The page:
On November 17th, 2017 I started my workout at Leverage with bench pressing. I was feeling really good that morning and knew that I wanted to push the envelope a bit. So, I decided to work towards my one rep max to see how much it improved over the last three months. As I approached my last set I was feeling very confident and pleased with the progress I made. I lifted the bar off the rack and began the descent down towards my chest. I can vividly remember what happened next. The bar was about two inches from my chest and from the corner of my right eye I could see my right pectoral muscle tear and shrivel up into my chest. Immediately I knew that this was a serious situation. After I got out from under the bar I was feeling rather light headed and dizzy. From the traumatic event my body went into a “shut-down” mode. Fortunately, I was surrounded by several Leverage members and staff that were able to help me until the emergency medical services arrived. After a MRI it was determined that I had a complete rupture of my right pectoral muscle.
The Wake-Up Call:
Immediately after the injury I can remember sitting in the ER hospital bed and thinking two things. The first was how fortunate, lucky, and blessed I felt that I only tore my pectoral muscle. That may seem a little strange to think that someone could feel this way only a few hours after the injury, but as I replayed the injury in my head I kept thinking of how much worse it could have been. The second thought that came to my mind was how amazing the Leverage community is. Staff and members all rallied around me in this time of need to make sure I was okay until the ambulance arrived. They made sure that all of my belongings were collected, and most importantly contacted my wife to inform her of my injury and let her know where I would be. At the hospital Leverage staff brought enough lunch to feed my wife, myself, and about half the emergency room. This level of care continued pre- and post-surgery.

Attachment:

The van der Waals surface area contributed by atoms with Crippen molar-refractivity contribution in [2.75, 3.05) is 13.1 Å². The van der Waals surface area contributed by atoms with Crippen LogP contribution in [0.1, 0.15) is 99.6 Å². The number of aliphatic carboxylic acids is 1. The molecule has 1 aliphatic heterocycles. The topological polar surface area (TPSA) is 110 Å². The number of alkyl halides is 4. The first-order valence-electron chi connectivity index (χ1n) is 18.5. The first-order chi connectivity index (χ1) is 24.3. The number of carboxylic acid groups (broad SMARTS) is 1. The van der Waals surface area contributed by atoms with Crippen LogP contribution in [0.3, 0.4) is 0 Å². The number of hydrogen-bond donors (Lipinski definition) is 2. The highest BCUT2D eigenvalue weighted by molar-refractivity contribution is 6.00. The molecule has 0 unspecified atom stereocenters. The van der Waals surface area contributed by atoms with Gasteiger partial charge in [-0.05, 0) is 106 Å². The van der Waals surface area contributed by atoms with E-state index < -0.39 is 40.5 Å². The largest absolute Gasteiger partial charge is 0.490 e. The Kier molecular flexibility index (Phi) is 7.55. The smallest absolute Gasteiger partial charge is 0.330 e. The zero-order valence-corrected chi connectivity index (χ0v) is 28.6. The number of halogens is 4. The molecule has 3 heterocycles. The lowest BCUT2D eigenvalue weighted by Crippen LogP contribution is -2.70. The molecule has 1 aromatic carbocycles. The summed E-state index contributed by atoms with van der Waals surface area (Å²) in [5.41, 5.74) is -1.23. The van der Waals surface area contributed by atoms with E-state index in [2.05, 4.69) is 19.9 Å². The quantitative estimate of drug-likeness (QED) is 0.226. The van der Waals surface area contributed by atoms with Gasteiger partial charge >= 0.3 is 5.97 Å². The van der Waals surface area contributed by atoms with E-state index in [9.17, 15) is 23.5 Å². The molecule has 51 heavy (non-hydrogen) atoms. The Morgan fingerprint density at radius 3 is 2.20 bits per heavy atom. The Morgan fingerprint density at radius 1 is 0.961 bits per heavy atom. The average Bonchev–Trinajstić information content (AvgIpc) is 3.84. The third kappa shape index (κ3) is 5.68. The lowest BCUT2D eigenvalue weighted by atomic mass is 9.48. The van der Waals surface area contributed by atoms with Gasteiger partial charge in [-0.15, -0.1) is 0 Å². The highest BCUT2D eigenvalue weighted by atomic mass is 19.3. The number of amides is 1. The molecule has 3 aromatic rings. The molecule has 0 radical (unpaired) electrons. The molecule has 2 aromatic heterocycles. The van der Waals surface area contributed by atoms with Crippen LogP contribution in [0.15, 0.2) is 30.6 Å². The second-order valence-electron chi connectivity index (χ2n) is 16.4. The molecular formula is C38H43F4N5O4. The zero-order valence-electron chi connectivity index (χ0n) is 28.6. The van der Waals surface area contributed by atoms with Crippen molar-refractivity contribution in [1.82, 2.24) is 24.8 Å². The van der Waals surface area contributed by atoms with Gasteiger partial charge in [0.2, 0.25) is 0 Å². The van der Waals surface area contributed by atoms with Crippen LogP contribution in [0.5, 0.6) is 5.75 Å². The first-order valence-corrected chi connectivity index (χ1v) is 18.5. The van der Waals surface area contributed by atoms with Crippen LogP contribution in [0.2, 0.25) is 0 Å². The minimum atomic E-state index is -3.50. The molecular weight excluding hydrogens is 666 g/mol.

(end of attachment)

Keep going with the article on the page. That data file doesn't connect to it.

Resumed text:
Today I am three months post-surgery and just started the physical therapy rehabilitation process. Although I still feel very blessed, I find myself dealing with a new realization. Personally I believe in pushing the limits and constantly challenge myself to be the best in anything and everything I do. I am not upset that I am hitting the reset button and starting over. I know that in time I will rebuild my strength back to where it used to be. The most difficult part of my setback is not the physical piece, but it is the psychological piece. There is an internal struggle every time I workout. The part that fueled and pushed me my entire life wants to walk over to the dumbbell rack and grab the biggest weights I can find, however the responsibilities and privileges of being a father and husband always run through my mind. When the injury happened the only question I had for the doctor was “Would I be able to throw a baseball?” Sometimes we take things for granted and the thought of not being able to play catch one day with my son was extremely depressing. I know as I continue to strengthen my injury that this conflict will only continue to grow. I feel that this is something that many people go through. It’s that point in time when you realize that you can’t do what you once did. Certainly I did not expect to reach this point before my 30’s. I know that this will be an internal battle that I struggle with for the rest of my life, but I also know that being able to wrestle with my son and hold my future children are well worth the sacrifice of lifting the biggest dumbbells I can find.